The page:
While the look of the Pyramid has continually evolved, the key information about healthy eating has remained consistent:

  • Enjoy a variety of foods from the five core food groups
  • Choose mostly plant-based foods
  • Limit foods high in saturated fats, salt and added sugar
  • Choose water as your main drink

Take a look at A brief history of the Pyramid and see if you recognise any of our previous designs!

 

Why does the grain food group have its own layer?

Nutrition Australia’s previous Pyramid separated foods into three main layers:

  • The large ‘Eat More’ layer contained all plant-based foods: fruit, vegetables, legumes, nuts, grains, bread and cereals.
  • The ‘Eat Moderately’ layer contained dairy, meat and protein-rich foods like eggs and legumes.
  • And the ‘Eat in Small Amounts’ layer contained added fats and sugar.

The new Healthy Eating Pyramid separates each layer into the five specific food groups, to provide clearer information about how much each group contributes to a balanced diet.

Plant-based foods are the foundation of the Pyramid, with fruit, vegetables and legumes emphasised in the very bottom layer, followed by grain foods.

Together these three plant-based food groups still make up the largest portion of the Pyramid, because they make up the largest portion of a healthy diet – around 70%.

The proportions and placement of each food group are based on the recommended intakes for each food group in the Australian Dietary Guidelines (2013).

 

Why are legumes and beans in two food groups?

Legumes are classified as both a vegetable and a protein food, in the official Australian Dietary Guidelines.

Legumes and beans are very nutritious and diverse foods. They are technically plants, and provide vitamins, minerals, carbohydrates and fibre in the same way that vegetables do.

But they are also a good source of protein, like the other the foods in the 'lean meats, poultry, fish, eggs, nuts and seeds' food group.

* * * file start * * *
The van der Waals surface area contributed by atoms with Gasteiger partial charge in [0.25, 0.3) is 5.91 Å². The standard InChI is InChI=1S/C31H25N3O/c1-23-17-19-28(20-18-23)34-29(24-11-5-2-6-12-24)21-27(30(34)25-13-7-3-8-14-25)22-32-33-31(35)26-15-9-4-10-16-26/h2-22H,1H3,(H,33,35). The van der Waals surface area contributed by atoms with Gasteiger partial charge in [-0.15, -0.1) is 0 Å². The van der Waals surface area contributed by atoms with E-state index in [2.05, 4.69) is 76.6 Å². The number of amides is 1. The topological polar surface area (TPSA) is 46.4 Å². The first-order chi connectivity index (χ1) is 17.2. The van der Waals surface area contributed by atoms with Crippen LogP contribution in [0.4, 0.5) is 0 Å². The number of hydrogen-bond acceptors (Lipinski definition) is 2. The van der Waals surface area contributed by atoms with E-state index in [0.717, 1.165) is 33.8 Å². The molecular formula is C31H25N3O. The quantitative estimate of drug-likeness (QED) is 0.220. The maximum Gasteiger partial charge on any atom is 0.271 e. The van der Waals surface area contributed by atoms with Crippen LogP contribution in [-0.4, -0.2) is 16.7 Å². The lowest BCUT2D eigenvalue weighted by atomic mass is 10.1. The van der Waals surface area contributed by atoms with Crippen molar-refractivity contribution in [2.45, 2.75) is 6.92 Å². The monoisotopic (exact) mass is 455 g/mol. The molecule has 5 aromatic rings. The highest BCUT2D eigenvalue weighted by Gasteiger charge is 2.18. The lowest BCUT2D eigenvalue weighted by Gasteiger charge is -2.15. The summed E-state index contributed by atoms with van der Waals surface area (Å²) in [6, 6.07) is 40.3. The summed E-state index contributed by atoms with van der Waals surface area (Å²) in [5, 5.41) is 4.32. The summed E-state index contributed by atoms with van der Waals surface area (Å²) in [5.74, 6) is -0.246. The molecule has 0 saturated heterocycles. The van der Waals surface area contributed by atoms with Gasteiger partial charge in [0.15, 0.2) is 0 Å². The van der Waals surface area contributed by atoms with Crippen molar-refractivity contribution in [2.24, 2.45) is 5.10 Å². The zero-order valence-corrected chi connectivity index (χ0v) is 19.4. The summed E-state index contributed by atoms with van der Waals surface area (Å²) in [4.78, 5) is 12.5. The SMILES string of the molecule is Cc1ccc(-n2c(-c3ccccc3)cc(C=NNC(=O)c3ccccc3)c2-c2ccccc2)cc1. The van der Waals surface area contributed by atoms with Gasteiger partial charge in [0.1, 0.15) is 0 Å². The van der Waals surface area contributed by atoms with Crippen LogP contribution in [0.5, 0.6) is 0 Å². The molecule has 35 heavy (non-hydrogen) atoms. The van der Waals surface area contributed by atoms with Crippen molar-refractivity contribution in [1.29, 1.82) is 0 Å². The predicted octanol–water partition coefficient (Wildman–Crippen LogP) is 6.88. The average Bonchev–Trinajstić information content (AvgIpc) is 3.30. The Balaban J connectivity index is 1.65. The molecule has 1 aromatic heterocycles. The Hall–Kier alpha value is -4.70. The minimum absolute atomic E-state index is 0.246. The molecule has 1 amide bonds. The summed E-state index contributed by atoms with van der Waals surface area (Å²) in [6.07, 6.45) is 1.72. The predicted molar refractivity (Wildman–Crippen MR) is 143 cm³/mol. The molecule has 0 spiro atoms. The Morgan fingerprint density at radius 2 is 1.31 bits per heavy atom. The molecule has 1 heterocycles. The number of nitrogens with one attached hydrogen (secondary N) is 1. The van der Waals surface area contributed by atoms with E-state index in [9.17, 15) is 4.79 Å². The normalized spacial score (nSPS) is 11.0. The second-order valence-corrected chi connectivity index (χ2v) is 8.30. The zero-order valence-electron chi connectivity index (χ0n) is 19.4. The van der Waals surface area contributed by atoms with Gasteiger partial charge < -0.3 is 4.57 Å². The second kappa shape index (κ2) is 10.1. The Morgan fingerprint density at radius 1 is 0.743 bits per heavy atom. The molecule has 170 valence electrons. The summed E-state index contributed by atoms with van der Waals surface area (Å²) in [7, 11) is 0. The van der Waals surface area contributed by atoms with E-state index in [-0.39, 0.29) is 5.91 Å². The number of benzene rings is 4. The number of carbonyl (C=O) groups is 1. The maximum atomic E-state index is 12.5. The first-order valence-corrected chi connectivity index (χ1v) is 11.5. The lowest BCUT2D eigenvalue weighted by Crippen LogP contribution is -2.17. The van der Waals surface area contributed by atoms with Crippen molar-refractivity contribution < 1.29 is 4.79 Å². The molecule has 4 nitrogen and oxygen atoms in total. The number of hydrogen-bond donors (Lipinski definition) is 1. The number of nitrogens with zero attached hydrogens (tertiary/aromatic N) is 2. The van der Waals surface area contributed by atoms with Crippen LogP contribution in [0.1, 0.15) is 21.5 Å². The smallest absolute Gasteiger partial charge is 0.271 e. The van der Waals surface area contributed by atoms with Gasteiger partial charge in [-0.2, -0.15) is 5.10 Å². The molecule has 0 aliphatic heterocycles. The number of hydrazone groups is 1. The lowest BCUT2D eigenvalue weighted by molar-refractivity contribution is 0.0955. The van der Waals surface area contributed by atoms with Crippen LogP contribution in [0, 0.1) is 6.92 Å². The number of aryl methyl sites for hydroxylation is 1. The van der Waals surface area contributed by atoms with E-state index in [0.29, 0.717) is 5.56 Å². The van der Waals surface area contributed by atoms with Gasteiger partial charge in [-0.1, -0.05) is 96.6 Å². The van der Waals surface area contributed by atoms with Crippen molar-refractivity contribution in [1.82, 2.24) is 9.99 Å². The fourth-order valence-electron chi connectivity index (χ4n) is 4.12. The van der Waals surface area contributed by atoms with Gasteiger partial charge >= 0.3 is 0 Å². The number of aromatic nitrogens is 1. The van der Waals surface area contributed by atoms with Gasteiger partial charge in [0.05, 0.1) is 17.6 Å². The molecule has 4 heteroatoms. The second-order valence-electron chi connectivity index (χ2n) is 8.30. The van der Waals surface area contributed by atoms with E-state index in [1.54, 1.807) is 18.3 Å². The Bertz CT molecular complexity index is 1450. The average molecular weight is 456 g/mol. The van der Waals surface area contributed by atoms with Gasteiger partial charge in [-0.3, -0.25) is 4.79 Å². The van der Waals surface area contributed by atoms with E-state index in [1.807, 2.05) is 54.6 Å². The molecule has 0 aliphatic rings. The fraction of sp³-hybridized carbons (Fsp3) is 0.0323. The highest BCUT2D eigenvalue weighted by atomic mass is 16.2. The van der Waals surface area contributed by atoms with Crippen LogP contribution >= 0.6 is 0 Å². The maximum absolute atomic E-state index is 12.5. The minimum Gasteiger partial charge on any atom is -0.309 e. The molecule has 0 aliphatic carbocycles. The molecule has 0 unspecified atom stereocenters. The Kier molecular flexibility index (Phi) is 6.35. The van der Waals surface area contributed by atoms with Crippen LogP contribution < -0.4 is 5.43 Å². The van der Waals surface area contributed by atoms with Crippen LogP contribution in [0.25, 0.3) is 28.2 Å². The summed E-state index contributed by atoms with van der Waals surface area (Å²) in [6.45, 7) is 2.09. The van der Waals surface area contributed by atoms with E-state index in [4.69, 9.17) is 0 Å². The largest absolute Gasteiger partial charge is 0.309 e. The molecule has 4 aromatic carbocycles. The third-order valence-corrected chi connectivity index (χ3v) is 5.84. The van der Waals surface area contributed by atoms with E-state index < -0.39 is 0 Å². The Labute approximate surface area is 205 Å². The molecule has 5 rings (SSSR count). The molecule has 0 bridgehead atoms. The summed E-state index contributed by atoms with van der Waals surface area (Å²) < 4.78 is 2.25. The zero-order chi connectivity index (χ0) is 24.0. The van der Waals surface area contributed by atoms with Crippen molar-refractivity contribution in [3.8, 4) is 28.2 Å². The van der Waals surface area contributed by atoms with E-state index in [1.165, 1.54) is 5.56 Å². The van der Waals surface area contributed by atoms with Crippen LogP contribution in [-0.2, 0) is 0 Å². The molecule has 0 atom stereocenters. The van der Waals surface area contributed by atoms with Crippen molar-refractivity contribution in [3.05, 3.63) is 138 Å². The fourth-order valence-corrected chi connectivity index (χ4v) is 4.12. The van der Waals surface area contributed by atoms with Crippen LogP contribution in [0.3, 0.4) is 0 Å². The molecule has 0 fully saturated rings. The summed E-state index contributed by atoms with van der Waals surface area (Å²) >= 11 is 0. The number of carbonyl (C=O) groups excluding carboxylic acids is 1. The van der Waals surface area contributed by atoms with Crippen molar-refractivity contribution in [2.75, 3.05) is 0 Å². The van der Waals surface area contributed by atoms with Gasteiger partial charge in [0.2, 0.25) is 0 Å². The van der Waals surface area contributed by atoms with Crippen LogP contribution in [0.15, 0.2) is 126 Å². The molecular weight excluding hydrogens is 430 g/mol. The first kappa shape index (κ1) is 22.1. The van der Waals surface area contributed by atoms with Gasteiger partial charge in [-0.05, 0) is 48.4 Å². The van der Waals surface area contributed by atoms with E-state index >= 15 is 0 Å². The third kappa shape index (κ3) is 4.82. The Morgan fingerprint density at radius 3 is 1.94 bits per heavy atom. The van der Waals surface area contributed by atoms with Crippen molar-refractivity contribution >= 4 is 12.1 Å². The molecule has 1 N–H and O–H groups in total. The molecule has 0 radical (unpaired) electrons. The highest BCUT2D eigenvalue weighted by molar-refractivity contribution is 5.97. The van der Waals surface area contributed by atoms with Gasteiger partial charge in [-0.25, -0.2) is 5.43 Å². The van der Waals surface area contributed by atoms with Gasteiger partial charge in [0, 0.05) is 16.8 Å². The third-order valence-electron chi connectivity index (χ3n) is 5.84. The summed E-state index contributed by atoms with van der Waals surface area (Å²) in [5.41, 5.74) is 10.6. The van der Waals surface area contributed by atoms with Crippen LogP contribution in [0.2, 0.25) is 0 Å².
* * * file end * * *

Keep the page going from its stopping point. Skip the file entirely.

Legumes and beans can be an especially important part of a vegetarian or vegan diet to provide protein from non-animal sources.

Click here for more information on the food groups according to the Australian Dietary Guidelines.

 

Can vegans and vegetarians follow the Healthy Eating Pyramid?

People who choose not to eat meat, poultry and fish can still enjoy plenty of other foods in the ‘lean meat and alternatives’ food group, especially tofu, eggs and legumes, which are high in protein.

Vegans do not eat any animal products, including dairy foods and eggs. This can limit the range of foods available to them and they may have difficulty meeting their nutrition requirements without careful diet planning and possibly some supplementation (e.g., vitamin B12).

We recommend that people who are following a vegan or vegetarian diet seek advice from an Accredited Practising Dietitian who will provide support and education to identify foods and eating patterns that will help them to meet their nutrition requirements.

Click here to find an Accredited Practising Dietitian in your area.

Note: Strict vegan diets are not recommended for young children and babies. For more information see the Vegetarian diets and children fact sheet from the Better Health Channel

Visit Eat For Health (the website of the Australian Dietary Guidelines) for more information about the variety of foods available to choose within each food group.

 

I’m a teacher, can I use the Healthy Eating Pyramid in my classroom?

The Healthy Eating Pyramid is based on the Australian Dietary Guidelines (2013), so it’s a great companion tool to use alongside the Australian Guide to Healthy Eating for teaching up to date key nutrition messages in the classroom.

The Pyramid is colourful and visual and uses a simple ‘more to less’ concept which can be beneficial for young children, culturally and linguistically diverse communities and/or people with lower English literacy.

Buy Healthy Eating Pyramid posters or magnets here.

 

I’m an author, can I reproduce the Healthy Eating Pyramid in my publication?

We'd love to hear from you! Click here for further information on applying for permission to reproduce Nutrition Australia’s intellectual property.

 

Share this page